Modeling Grid Faults in FAST and possibly PMG's

I have been using FAST in order to model a 1.5 MW wind turbine. I am interested in comparing performance of a medium speed and a high speed wind turbine. For this I am using one of the standard tests cases provided with the archive.

I have two questions.

  1. I want to understand the effect of grid faults and its influence on the dynamics of the drivetrain. I am using the high speed shaft torque variations as a measure of this influence. Is there a way of doing this in FAST?
    I am currently setting generator time off to a certain value to simulate the turbine going offline and comparing performance. However, this is not providing me results the way I am expecting them to look. Ideally I would like to spike the value of the gen torque and set it back to baseline value but I can only “play” with TimGenOn or TimGenOf. I have been modifying the drivetrain properties to reflect changes from a HS to MS drive train concept and outputting “HSShftTq” and “GenTq”.
    I have a Matlab script for a torsional model of a drivetrain with almost non-existent aero and generator models (see picture below). I have set some aero torque and generator torque to simulate its effects. I induce a grid fault by creating a disturbance on the torque input on the grid side and the HSS torque variations for a medium and high speed gearbox is shown below. This is what I would to simulate in FAST.

  2. At some stage I want to incorporate a more comprehensive model for generator and probably convertor dynamics. I am specifically interested in modelling permanent magnet generators. Has anyone tried to model permanent magnet generators in FAST? I have seen some work in literature on using standard models available in PSCAD or some other software. Is there a way to link it to FAST for simulating turbines along with models of fully rated converters?

Any suggestions would be of immense help.

Best Regards,


Venkat Ramakrishnan
Graduate Student
Michigan State University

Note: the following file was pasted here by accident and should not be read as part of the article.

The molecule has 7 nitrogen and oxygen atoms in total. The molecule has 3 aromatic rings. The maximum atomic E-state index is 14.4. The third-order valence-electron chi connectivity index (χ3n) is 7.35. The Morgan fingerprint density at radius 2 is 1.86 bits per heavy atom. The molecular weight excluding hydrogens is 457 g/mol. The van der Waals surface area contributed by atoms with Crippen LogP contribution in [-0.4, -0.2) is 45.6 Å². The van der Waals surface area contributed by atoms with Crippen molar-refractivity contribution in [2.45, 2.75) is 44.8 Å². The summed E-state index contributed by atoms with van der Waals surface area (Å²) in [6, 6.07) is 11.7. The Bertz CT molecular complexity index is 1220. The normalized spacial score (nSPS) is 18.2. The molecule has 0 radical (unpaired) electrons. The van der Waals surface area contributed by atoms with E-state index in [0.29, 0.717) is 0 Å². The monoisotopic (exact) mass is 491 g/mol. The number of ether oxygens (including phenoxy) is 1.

Dear Venkat,

In the current version of FAST, TimGenOn can only be used to model turbine start-up at the beginning of the simulation (without the turbine operating beforehand) and TimGenOf simply disables the generator for the remainder of the simulation. It sounds like neither of these are options you want. You can get FAST to model the generator torque transients you desire, but it will require you to implement your own torque logic in one of the user-defined torque options–that is, either the UserGen or UserVsCont routine or Simulink (it doesn’t matter which one). With any of these options, you could implement torque spikes, periods of zero torque, normal operational torque, or whatever you want.

I can’t really answer your second question. NREL has a team that is currently working on developing improved models of the electrical drive for implementation in FAST. I suggest you contact Mohit Singh and/or Ed Muljadi of NREL for more information. (I don’t think either of them checks this forum.)

Best regards,

Dear Jason,

Thank you for your reply. I can now look into the possibilities of modeling the torque variations by developing my own routines.

Ed Muljadi and Mohit Singh have also been very helpful. Thank you for passing on their contact info once again. I just wanted to ensure I wasn’t missing out on any in built features or previous (similar) work done by others in this forum. Hence, I posted the questions here.

Kind Regards,